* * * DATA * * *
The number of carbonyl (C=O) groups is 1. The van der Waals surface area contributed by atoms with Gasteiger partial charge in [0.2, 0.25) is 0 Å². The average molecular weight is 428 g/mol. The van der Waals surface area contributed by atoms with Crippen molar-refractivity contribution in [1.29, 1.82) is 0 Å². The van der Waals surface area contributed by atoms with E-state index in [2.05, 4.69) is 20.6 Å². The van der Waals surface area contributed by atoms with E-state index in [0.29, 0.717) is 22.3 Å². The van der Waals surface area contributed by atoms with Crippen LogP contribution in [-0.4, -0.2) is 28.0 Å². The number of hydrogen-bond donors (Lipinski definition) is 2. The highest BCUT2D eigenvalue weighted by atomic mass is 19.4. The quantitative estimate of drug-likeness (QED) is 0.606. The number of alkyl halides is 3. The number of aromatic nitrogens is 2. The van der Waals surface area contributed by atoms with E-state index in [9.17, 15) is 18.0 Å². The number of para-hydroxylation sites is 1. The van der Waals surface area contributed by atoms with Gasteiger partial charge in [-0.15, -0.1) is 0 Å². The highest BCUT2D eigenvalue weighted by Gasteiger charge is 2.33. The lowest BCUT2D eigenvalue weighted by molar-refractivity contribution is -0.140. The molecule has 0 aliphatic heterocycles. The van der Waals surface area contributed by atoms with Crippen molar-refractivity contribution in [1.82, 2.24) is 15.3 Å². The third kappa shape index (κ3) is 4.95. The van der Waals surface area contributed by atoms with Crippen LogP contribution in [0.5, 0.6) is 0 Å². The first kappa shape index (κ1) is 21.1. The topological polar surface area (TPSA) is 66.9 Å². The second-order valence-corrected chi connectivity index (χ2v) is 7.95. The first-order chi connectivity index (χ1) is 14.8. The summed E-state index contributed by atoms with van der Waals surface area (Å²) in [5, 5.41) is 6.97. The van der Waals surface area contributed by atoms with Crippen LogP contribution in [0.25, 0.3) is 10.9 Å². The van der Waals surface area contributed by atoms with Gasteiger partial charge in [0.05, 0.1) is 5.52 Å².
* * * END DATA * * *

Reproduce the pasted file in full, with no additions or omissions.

The number of carbonyl (C=O) groups is 1. The van der Waals surface area contributed by atoms with Gasteiger partial charge in [0.2, 0.25) is 0 Å². The average molecular weight is 428 g/mol. The van der Waals surface area contributed by atoms with Crippen molar-refractivity contribution in [1.29, 1.82) is 0 Å². The van der Waals surface area contributed by atoms with E-state index in [2.05, 4.69) is 20.6 Å². The van der Waals surface area contributed by atoms with E-state index in [0.29, 0.717) is 22.3 Å². The van der Waals surface area contributed by atoms with Crippen LogP contribution in [-0.4, -0.2) is 28.0 Å². The number of hydrogen-bond donors (Lipinski definition) is 2. The highest BCUT2D eigenvalue weighted by atomic mass is 19.4. The quantitative estimate of drug-likeness (QED) is 0.606. The number of alkyl halides is 3. The number of aromatic nitrogens is 2. The van der Waals surface area contributed by atoms with E-state index in [9.17, 15) is 18.0 Å². The number of para-hydroxylation sites is 1. The van der Waals surface area contributed by atoms with Gasteiger partial charge in [-0.15, -0.1) is 0 Å². The highest BCUT2D eigenvalue weighted by Gasteiger charge is 2.33. The lowest BCUT2D eigenvalue weighted by molar-refractivity contribution is -0.140. The molecule has 0 aliphatic heterocycles. The van der Waals surface area contributed by atoms with Crippen molar-refractivity contribution in [1.82, 2.24) is 15.3 Å². The third kappa shape index (κ3) is 4.95. The van der Waals surface area contributed by atoms with Crippen LogP contribution in [0.5, 0.6) is 0 Å². The first kappa shape index (κ1) is 21.1. The topological polar surface area (TPSA) is 66.9 Å². The second-order valence-corrected chi connectivity index (χ2v) is 7.95. The first-order chi connectivity index (χ1) is 14.8. The summed E-state index contributed by atoms with van der Waals surface area (Å²) in [5, 5.41) is 6.97. The van der Waals surface area contributed by atoms with Crippen LogP contribution in [0.25, 0.3) is 10.9 Å². The van der Waals surface area contributed by atoms with Gasteiger partial charge in [0.05, 0.1) is 5.52 Å².